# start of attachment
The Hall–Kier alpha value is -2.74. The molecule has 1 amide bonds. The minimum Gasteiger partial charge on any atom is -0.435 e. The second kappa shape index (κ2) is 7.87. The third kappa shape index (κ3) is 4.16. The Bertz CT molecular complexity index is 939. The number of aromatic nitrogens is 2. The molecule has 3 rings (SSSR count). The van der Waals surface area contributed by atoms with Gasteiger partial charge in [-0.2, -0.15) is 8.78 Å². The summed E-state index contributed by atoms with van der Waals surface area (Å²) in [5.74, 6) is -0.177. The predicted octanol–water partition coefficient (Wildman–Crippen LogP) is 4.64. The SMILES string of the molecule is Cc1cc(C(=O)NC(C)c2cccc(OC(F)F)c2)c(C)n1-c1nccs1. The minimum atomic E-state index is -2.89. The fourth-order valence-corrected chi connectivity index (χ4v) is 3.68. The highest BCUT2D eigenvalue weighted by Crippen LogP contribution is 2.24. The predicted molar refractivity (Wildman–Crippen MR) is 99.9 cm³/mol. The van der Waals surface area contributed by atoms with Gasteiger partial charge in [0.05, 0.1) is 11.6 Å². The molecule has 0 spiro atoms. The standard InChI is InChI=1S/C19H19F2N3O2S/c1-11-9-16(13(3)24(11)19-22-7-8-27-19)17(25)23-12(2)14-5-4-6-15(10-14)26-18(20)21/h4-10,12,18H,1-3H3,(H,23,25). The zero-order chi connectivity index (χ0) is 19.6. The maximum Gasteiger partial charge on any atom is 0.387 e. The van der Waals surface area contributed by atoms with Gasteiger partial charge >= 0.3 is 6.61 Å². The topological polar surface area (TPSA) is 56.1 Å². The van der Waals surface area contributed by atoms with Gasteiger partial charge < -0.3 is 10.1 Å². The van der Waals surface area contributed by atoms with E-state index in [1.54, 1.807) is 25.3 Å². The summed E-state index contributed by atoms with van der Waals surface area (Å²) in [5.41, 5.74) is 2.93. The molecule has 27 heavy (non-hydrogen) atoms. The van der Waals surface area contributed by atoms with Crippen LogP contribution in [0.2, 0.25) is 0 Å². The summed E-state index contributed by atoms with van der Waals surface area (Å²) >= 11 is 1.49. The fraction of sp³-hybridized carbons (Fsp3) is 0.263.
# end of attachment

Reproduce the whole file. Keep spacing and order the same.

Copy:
The Hall–Kier alpha value is -2.74. The molecule has 1 amide bonds. The minimum Gasteiger partial charge on any atom is -0.435 e. The second kappa shape index (κ2) is 7.87. The third kappa shape index (κ3) is 4.16. The Bertz CT molecular complexity index is 939. The number of aromatic nitrogens is 2. The molecule has 3 rings (SSSR count). The van der Waals surface area contributed by atoms with Gasteiger partial charge in [-0.2, -0.15) is 8.78 Å². The summed E-state index contributed by atoms with van der Waals surface area (Å²) in [5.74, 6) is -0.177. The predicted octanol–water partition coefficient (Wildman–Crippen LogP) is 4.64. The SMILES string of the molecule is Cc1cc(C(=O)NC(C)c2cccc(OC(F)F)c2)c(C)n1-c1nccs1. The minimum atomic E-state index is -2.89. The fourth-order valence-corrected chi connectivity index (χ4v) is 3.68. The highest BCUT2D eigenvalue weighted by Crippen LogP contribution is 2.24. The predicted molar refractivity (Wildman–Crippen MR) is 99.9 cm³/mol. The van der Waals surface area contributed by atoms with Gasteiger partial charge in [0.05, 0.1) is 11.6 Å². The molecule has 0 spiro atoms. The standard InChI is InChI=1S/C19H19F2N3O2S/c1-11-9-16(13(3)24(11)19-22-7-8-27-19)17(25)23-12(2)14-5-4-6-15(10-14)26-18(20)21/h4-10,12,18H,1-3H3,(H,23,25). The zero-order chi connectivity index (χ0) is 19.6. The maximum Gasteiger partial charge on any atom is 0.387 e. The van der Waals surface area contributed by atoms with Gasteiger partial charge >= 0.3 is 6.61 Å². The topological polar surface area (TPSA) is 56.1 Å². The van der Waals surface area contributed by atoms with Gasteiger partial charge < -0.3 is 10.1 Å². The van der Waals surface area contributed by atoms with E-state index in [1.54, 1.807) is 25.3 Å². The summed E-state index contributed by atoms with van der Waals surface area (Å²) in [5.41, 5.74) is 2.93. The molecule has 27 heavy (non-hydrogen) atoms. The van der Waals surface area contributed by atoms with Crippen LogP contribution in [0.2, 0.25) is 0 Å². The summed E-state index contributed by atoms with van der Waals surface area (Å²) >= 11 is 1.49. The fraction of sp³-hybridized carbons (Fsp3) is 0.263.